"In my town, the local florist has raised over $1000 and has send, and is sending flowers to the Newton Florist to donate all the flowers they need. We are a really small town, like Newtown. and they have been flooded with donations. Rapoza's Florist & Greenhouse ♥." -- Jennifer L. on Facebook
A father and former staff sergeant in the Marine Corps stood guard outside Gower Elementary School in Nashville, Tennessee. He has children at the school and says he is doing it to bring hope and comfort to the students and parents. "We have to live this life for other people," he said. "That's the only way that happiness and true peace and hope will come back to our nation is when we all come back together and love each other."
People are calling into local coffee shops and restaurants around Newtown and picking up the tab for complete strangers. Those who have contributed say you can just give your credit card number and specify how much you want to pay. One woman says because her friend bought 100 cups of coffee at the Newtown General Store, their whole Georgia community is pitching in to help.
— Jim Buckley (@JRBuckley68) December 19, 2012
— Keri Goff (@keri_goff) December 17, 2012
When one young victim, Noah Pozner, was buried on Monday, relatives who couldn't attend the funeral wanted to send letters to be buried with the little boy. JetBlue stepped up and delivered the letters just in time. "We're honored to have been able to help the loving family of little Noah," they tweeted.
A pair of sisters who are also teachers have started "Teddy Bears for Newtown," a drive to collect teddy bears to send to the young survivors. After the bears have been collected, the sisters will personally deliver the bears to Newtown from their homes in Lynnfield, Massachusetts.
— Joann Grages (@joanngrages) December 19, 2012
A petition on Causes.com has served as a National Sympathy Card for Sandy Hook. It has more than 2 million signatures. "We only hope that you receive some measure of comfort in the knowledge that we, and an entire nation, stand with you during this extraordinarily difficult time," it reads.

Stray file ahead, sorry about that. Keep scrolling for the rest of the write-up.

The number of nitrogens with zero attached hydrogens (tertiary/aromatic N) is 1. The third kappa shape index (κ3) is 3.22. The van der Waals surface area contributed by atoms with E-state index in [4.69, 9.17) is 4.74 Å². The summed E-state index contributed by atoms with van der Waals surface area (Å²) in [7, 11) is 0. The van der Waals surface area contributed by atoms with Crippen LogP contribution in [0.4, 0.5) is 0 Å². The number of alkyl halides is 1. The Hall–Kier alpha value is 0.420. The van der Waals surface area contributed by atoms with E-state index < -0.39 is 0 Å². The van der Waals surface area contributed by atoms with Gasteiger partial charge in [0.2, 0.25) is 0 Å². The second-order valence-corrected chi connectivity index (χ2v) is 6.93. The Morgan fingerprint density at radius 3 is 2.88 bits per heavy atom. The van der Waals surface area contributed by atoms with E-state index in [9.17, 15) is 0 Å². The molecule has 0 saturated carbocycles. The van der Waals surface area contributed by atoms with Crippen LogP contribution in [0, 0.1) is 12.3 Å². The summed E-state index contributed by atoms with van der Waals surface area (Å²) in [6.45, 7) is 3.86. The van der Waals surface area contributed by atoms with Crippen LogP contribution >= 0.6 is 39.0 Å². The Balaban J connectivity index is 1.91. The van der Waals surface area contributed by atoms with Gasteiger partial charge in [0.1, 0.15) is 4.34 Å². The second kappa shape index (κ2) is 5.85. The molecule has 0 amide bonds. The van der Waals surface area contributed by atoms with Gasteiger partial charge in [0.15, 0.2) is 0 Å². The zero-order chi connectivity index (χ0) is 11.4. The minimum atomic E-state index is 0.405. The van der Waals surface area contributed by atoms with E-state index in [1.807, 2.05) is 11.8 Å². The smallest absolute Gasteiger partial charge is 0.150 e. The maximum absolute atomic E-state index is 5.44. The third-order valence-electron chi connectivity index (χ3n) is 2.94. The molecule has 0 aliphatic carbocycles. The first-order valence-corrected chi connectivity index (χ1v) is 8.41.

— Beeman Marketing (@BeemanMarketing) December 18, 2012
New York Giants receiver Victor Cruz visited the family of Jack Pinto, one of the young victims. Pinto, who idolized Cruz, was buried in a Cruz replica jersey. In response Cruz wore special cleats over the weekend that read "Jack Pinto, my hero." The NFL, which normally penalizes players who modify their garb, says they won't do a thing. When Cruz visited Newtown, he reportedly spent time with local children and handed out signed jerseys and footballs.
A baker from Iowa traveled to Newtown in a camper full of 240 pies. She has been handing them out to students and parents, as well as providing them for some of the wakes and memorial events for the victims. She is accepting donations to continue her pie kindness, and any extra left over will fund her long trip back to Iowa. "The pioneers made pie; the pilgrims made pie," she says. "It’s about endurance. It’s about nurturing. It’s about simplicity. It’s about nostalgia. And ultimately, for me, it’s about sharing and it’s about giving.”
— Giana Scavotto (@gscavv) December 19, 2012
For their acts of kindness, many people have been sending Christmas cards to the first responders and teachers who acted in bravery during the chaos. Here are the addresses.
— lindsay weiss (@lindsalexandra) December 19, 2012